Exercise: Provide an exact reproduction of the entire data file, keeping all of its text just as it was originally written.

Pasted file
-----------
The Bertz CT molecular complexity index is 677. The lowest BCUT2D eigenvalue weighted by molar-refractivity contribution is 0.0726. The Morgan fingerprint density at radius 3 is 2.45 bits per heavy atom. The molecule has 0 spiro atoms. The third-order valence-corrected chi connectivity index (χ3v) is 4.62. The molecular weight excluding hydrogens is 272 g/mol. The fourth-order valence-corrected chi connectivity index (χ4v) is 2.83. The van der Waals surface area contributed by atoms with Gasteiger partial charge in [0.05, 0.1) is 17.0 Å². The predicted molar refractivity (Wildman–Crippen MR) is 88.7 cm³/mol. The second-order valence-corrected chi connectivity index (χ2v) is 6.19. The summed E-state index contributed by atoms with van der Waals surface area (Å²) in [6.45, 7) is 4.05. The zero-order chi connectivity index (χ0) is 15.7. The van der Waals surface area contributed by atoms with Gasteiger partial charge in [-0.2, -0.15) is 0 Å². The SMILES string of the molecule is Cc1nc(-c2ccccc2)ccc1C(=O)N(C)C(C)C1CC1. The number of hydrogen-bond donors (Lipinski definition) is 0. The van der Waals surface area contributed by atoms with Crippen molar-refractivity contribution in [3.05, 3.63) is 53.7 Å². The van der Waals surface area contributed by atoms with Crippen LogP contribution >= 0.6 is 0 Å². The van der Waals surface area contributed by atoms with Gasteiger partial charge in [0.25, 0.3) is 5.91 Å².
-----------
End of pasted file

The Bertz CT molecular complexity index is 677. The lowest BCUT2D eigenvalue weighted by molar-refractivity contribution is 0.0726. The Morgan fingerprint density at radius 3 is 2.45 bits per heavy atom. The molecule has 0 spiro atoms. The third-order valence-corrected chi connectivity index (χ3v) is 4.62. The molecular weight excluding hydrogens is 272 g/mol. The fourth-order valence-corrected chi connectivity index (χ4v) is 2.83. The van der Waals surface area contributed by atoms with Gasteiger partial charge in [0.05, 0.1) is 17.0 Å². The predicted molar refractivity (Wildman–Crippen MR) is 88.7 cm³/mol. The second-order valence-corrected chi connectivity index (χ2v) is 6.19. The summed E-state index contributed by atoms with van der Waals surface area (Å²) in [6.45, 7) is 4.05. The zero-order chi connectivity index (χ0) is 15.7. The van der Waals surface area contributed by atoms with Gasteiger partial charge in [-0.2, -0.15) is 0 Å². The SMILES string of the molecule is Cc1nc(-c2ccccc2)ccc1C(=O)N(C)C(C)C1CC1. The number of hydrogen-bond donors (Lipinski definition) is 0. The van der Waals surface area contributed by atoms with Crippen molar-refractivity contribution in [3.05, 3.63) is 53.7 Å². The van der Waals surface area contributed by atoms with Crippen LogP contribution >= 0.6 is 0 Å². The van der Waals surface area contributed by atoms with Gasteiger partial charge in [0.25, 0.3) is 5.91 Å².